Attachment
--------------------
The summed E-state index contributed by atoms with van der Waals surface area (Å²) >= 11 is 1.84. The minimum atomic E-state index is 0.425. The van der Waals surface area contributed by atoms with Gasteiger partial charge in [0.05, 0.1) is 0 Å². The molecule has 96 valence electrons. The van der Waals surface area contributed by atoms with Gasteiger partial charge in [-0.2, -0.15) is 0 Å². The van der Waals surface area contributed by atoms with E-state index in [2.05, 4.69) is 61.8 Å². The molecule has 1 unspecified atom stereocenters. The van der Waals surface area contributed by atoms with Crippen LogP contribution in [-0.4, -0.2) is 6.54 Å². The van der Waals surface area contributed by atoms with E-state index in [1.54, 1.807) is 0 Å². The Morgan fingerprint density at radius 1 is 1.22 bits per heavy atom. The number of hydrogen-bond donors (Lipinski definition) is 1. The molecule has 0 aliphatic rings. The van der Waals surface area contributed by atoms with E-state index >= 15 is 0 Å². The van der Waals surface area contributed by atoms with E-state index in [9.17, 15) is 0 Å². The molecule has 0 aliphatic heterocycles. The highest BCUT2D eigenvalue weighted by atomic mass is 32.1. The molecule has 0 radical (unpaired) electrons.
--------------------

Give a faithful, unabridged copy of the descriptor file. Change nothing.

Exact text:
The summed E-state index contributed by atoms with van der Waals surface area (Å²) >= 11 is 1.84. The minimum atomic E-state index is 0.425. The van der Waals surface area contributed by atoms with Gasteiger partial charge in [0.05, 0.1) is 0 Å². The molecule has 96 valence electrons. The van der Waals surface area contributed by atoms with Gasteiger partial charge in [-0.2, -0.15) is 0 Å². The van der Waals surface area contributed by atoms with E-state index in [2.05, 4.69) is 61.8 Å². The molecule has 1 unspecified atom stereocenters. The van der Waals surface area contributed by atoms with Crippen LogP contribution in [-0.4, -0.2) is 6.54 Å². The van der Waals surface area contributed by atoms with E-state index in [1.54, 1.807) is 0 Å². The Morgan fingerprint density at radius 1 is 1.22 bits per heavy atom. The number of hydrogen-bond donors (Lipinski definition) is 1. The molecule has 0 aliphatic rings. The van der Waals surface area contributed by atoms with E-state index >= 15 is 0 Å². The van der Waals surface area contributed by atoms with E-state index in [9.17, 15) is 0 Å². The molecule has 0 aliphatic heterocycles. The highest BCUT2D eigenvalue weighted by atomic mass is 32.1. The molecule has 0 radical (unpaired) electrons.